In the never-ceasing discussion on the origin of cancer, much attention has always been given to that continuity between normal and carcinomatous epithelium which is so frequently observed at the edges of tumors. Many pathologists hold that the transition here noted is evidence at once of the primary seat of the growth and of its manner of origin. Certainly this evidence would seem strong, and those who do not accept it are few. Ribbert has long held that a secondary union really explains such pictures, and Borrman,1 his pupil, has collected many specimens which histologically further this view. Experimental evidence for it, however, has been lacking.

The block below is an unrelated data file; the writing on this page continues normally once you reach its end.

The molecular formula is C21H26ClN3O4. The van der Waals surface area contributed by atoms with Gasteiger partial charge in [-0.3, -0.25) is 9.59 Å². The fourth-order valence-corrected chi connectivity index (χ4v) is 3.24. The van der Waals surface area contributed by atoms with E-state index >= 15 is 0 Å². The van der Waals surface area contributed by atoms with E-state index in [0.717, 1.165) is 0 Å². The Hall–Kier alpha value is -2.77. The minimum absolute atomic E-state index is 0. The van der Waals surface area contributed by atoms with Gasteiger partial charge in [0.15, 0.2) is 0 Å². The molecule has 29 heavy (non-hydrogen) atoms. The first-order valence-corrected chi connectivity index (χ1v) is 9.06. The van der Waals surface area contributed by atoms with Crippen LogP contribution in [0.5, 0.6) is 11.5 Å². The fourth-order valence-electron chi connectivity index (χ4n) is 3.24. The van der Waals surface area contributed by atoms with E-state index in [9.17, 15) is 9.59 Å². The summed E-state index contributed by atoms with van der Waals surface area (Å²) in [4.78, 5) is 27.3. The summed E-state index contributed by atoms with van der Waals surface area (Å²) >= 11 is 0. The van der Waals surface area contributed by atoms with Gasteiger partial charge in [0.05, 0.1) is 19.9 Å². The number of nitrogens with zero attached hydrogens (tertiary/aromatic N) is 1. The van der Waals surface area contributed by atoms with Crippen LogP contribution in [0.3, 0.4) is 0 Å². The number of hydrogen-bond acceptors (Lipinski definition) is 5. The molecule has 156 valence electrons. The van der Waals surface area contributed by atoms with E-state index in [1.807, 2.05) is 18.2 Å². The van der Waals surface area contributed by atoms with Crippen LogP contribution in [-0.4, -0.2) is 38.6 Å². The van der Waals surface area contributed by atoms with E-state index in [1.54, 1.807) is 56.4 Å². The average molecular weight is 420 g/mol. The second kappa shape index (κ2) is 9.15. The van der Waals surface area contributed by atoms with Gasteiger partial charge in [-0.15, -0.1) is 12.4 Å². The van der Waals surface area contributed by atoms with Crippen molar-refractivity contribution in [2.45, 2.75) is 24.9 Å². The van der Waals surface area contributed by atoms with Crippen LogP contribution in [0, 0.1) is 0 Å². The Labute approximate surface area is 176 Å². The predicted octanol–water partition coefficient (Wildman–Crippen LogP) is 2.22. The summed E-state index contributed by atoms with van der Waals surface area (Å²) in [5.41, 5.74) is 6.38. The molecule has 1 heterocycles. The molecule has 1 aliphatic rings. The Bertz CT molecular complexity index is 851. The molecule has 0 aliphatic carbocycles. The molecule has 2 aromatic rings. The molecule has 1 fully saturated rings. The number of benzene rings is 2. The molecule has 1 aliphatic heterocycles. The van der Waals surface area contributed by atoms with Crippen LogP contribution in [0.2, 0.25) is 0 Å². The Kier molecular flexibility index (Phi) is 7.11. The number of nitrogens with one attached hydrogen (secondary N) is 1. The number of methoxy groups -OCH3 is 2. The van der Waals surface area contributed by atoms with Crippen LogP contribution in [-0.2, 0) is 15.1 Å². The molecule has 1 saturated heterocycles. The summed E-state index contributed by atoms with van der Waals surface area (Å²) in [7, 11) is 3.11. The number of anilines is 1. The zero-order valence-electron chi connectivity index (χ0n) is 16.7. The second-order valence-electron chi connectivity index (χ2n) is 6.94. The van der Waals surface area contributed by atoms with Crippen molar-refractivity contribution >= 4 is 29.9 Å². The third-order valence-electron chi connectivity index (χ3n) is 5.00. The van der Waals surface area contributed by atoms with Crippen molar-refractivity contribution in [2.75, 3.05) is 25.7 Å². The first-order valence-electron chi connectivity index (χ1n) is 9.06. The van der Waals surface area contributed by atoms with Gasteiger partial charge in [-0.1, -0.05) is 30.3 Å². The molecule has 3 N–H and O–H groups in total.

In the course of a comparison of the conditions regulating the growth of transplanted tumor and a transplanted normal tissue2 I have examined many grafts in which mixed tumor and embryonic tissue have grown intimately together in the new host. A few